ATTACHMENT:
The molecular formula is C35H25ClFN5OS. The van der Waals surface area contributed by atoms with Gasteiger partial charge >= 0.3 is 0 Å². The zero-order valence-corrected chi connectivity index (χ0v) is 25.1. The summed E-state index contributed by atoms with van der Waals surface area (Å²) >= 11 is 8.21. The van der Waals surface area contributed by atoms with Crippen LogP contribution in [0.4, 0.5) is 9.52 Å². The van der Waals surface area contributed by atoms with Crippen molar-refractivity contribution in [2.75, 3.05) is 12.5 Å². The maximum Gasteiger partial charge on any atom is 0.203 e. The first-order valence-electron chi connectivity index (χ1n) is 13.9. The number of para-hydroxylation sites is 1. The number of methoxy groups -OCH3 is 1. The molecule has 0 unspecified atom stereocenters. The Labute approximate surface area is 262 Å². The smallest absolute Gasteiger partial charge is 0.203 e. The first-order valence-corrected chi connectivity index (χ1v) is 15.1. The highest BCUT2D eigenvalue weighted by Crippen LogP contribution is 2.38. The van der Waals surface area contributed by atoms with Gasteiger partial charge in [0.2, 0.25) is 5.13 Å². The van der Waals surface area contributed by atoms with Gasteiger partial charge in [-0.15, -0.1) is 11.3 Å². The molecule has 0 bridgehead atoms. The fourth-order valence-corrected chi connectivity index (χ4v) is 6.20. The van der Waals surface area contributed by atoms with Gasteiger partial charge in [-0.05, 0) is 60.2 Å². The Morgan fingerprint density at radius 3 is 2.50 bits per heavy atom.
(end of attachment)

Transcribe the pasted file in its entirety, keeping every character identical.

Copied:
The molecular formula is C35H25ClFN5OS. The van der Waals surface area contributed by atoms with Gasteiger partial charge >= 0.3 is 0 Å². The zero-order valence-corrected chi connectivity index (χ0v) is 25.1. The summed E-state index contributed by atoms with van der Waals surface area (Å²) >= 11 is 8.21. The van der Waals surface area contributed by atoms with Crippen LogP contribution in [0.4, 0.5) is 9.52 Å². The van der Waals surface area contributed by atoms with Crippen molar-refractivity contribution in [2.75, 3.05) is 12.5 Å². The maximum Gasteiger partial charge on any atom is 0.203 e. The first-order valence-electron chi connectivity index (χ1n) is 13.9. The number of para-hydroxylation sites is 1. The number of methoxy groups -OCH3 is 1. The molecule has 0 unspecified atom stereocenters. The Labute approximate surface area is 262 Å². The smallest absolute Gasteiger partial charge is 0.203 e. The first-order valence-corrected chi connectivity index (χ1v) is 15.1. The highest BCUT2D eigenvalue weighted by Crippen LogP contribution is 2.38. The van der Waals surface area contributed by atoms with Gasteiger partial charge in [0.2, 0.25) is 5.13 Å². The van der Waals surface area contributed by atoms with Gasteiger partial charge in [-0.15, -0.1) is 11.3 Å². The molecule has 0 bridgehead atoms. The fourth-order valence-corrected chi connectivity index (χ4v) is 6.20. The van der Waals surface area contributed by atoms with Gasteiger partial charge in [-0.05, 0) is 60.2 Å². The Morgan fingerprint density at radius 3 is 2.50 bits per heavy atom.